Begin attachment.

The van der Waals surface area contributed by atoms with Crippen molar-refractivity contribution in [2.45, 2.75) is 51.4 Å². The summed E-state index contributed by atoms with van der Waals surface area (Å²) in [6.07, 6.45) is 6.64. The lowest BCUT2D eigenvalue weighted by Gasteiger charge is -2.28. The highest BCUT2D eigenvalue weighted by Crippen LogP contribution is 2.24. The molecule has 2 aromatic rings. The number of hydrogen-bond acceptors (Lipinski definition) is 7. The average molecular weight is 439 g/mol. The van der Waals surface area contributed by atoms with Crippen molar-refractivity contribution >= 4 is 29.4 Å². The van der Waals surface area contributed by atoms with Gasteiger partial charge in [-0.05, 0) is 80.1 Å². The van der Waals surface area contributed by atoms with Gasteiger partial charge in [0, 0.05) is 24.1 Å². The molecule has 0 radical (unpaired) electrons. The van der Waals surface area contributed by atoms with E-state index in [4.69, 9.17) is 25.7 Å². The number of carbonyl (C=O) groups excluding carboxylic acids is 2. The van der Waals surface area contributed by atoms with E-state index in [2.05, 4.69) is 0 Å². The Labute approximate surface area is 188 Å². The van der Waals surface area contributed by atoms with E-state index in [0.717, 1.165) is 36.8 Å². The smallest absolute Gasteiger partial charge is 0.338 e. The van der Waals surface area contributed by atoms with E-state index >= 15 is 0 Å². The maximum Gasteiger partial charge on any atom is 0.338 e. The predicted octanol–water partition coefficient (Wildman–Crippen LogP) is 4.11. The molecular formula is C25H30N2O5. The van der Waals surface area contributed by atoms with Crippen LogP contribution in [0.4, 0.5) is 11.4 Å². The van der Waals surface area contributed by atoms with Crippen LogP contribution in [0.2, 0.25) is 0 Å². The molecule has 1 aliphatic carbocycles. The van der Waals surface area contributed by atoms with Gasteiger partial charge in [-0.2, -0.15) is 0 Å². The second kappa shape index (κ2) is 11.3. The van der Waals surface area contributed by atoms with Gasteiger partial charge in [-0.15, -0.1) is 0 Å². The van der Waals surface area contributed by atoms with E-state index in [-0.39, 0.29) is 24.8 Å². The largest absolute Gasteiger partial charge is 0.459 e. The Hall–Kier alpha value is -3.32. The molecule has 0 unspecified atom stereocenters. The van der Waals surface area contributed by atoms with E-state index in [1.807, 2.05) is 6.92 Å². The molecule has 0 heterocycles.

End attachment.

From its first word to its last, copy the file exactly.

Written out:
The van der Waals surface area contributed by atoms with Crippen molar-refractivity contribution in [2.45, 2.75) is 51.4 Å². The summed E-state index contributed by atoms with van der Waals surface area (Å²) in [6.07, 6.45) is 6.64. The lowest BCUT2D eigenvalue weighted by Gasteiger charge is -2.28. The highest BCUT2D eigenvalue weighted by Crippen LogP contribution is 2.24. The molecule has 2 aromatic rings. The number of hydrogen-bond acceptors (Lipinski definition) is 7. The average molecular weight is 439 g/mol. The van der Waals surface area contributed by atoms with Crippen molar-refractivity contribution >= 4 is 29.4 Å². The van der Waals surface area contributed by atoms with Gasteiger partial charge in [-0.05, 0) is 80.1 Å². The van der Waals surface area contributed by atoms with Gasteiger partial charge in [0, 0.05) is 24.1 Å². The molecule has 0 radical (unpaired) electrons. The van der Waals surface area contributed by atoms with E-state index in [4.69, 9.17) is 25.7 Å². The number of carbonyl (C=O) groups excluding carboxylic acids is 2. The van der Waals surface area contributed by atoms with E-state index in [2.05, 4.69) is 0 Å². The Labute approximate surface area is 188 Å². The van der Waals surface area contributed by atoms with E-state index in [0.717, 1.165) is 36.8 Å². The smallest absolute Gasteiger partial charge is 0.338 e. The van der Waals surface area contributed by atoms with E-state index >= 15 is 0 Å². The maximum Gasteiger partial charge on any atom is 0.338 e. The predicted octanol–water partition coefficient (Wildman–Crippen LogP) is 4.11. The molecular formula is C25H30N2O5. The van der Waals surface area contributed by atoms with Crippen LogP contribution in [0.4, 0.5) is 11.4 Å². The van der Waals surface area contributed by atoms with Crippen LogP contribution in [0.2, 0.25) is 0 Å². The molecule has 1 aliphatic carbocycles. The van der Waals surface area contributed by atoms with Gasteiger partial charge in [-0.2, -0.15) is 0 Å². The second kappa shape index (κ2) is 11.3. The van der Waals surface area contributed by atoms with Gasteiger partial charge in [-0.15, -0.1) is 0 Å². The van der Waals surface area contributed by atoms with E-state index in [-0.39, 0.29) is 24.8 Å². The largest absolute Gasteiger partial charge is 0.459 e. The Hall–Kier alpha value is -3.32. The molecule has 0 unspecified atom stereocenters. The van der Waals surface area contributed by atoms with E-state index in [1.807, 2.05) is 6.92 Å². The molecule has 0 heterocycles.